Imagine enclosing the entire stock of a Target store in a giant time capsule and burying it for 150 years. You would have a complete mercantile record of our palates, pastimes, problems and priorities. That's the best analogy I can find for Kansas City's Arabia Steamboat Museum, which preserves the 200-ton cargo of a Missouri River steamship that sank in 1856.
Submerged in the river's silty bottom, the ship remained hidden until the 1980s, when a band of treasure hunters uncovered it in a cornfield. (The river's path had shifted.) They intended to sell the contents, but as they unearthed crate after crate, they realized that more value—both monetary and historical—lay in preserving the entire collection. And so the museum was born. The museum faces City Market, with a giant replica paddle wheel visible through the lobby window. Well-trained guides lead timed-entry tours ($14.50), vividly describing the history of steamships and the story of the Arabia. (Families with small kids should note that the talky portion of the tour lasts a while and includes a video.)
But then the guide releases the group into the exhibits to explore freely. My husband and I could have stayed all day. You see a chunk of the ship's oak hull, the log that rammed it, plus thousands of items that had been destined for frontier general stores: beads for trading with Native Americans, shiny doorknobs that promised luxury in new homes, boots in every size, plus large pieces of leather that cobblers would have used to make more. The quality of the preservation is unbelievable. There are unbroken sets of china, cork-topped bottles filled with still-green pickles and bundles of petrified candles. (Curious why it all looks so good? You can even chat with a preservationist working in an open lab.) Although many items sit in typical glass cases, several of the exhibit areas re-create frontier storefronts.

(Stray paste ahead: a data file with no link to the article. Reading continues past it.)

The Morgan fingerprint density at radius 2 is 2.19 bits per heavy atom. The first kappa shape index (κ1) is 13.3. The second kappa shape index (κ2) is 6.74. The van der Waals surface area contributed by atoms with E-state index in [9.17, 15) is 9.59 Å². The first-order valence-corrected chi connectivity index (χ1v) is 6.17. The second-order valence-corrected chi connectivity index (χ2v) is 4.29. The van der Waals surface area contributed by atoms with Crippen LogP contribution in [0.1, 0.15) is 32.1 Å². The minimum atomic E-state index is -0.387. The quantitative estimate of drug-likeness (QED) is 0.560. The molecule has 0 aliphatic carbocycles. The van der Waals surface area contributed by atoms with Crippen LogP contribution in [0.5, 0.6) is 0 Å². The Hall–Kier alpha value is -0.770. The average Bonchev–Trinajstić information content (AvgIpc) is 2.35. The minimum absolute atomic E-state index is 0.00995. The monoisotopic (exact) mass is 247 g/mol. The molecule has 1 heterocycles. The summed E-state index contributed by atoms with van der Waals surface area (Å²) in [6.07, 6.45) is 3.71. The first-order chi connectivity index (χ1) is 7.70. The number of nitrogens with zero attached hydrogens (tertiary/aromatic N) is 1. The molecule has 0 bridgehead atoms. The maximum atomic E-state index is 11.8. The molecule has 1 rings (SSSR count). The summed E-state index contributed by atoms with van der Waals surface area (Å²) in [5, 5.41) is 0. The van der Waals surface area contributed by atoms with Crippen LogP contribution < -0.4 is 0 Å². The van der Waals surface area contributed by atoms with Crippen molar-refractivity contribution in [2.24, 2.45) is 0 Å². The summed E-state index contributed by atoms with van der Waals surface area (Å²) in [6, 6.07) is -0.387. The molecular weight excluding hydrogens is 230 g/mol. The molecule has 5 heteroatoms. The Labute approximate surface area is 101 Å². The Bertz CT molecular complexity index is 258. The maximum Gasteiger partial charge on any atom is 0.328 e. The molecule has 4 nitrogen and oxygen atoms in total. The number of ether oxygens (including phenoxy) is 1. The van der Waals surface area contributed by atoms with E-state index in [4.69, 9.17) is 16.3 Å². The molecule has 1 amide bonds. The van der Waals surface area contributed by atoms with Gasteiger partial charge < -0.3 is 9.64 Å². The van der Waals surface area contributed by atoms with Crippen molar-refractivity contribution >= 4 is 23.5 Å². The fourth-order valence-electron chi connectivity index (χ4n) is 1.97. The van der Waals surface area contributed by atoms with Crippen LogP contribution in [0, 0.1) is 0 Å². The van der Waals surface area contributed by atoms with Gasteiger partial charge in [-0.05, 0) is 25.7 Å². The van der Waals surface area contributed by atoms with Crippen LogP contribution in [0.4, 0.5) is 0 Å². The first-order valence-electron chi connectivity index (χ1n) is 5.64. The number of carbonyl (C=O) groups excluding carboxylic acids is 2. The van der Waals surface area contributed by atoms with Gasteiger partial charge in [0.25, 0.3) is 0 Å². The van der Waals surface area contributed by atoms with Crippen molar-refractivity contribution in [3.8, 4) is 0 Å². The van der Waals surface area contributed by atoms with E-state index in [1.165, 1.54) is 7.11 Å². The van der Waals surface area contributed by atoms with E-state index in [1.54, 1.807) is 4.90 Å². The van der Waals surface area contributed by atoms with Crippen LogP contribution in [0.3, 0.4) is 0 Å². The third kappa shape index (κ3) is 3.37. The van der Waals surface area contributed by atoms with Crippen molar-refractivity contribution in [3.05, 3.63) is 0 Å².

With its muskets that never fired, printers that never pressed and lamps that never glowed, the Arabia Steamboat Museum runs the risk of being a sad trove of unfulfilled promises. But it's not. No one died in the sinking. No ghosts haunt these displays. Instead, the museum is a dazzling tribute to the optimism and industry of the pioneers who settled the West.
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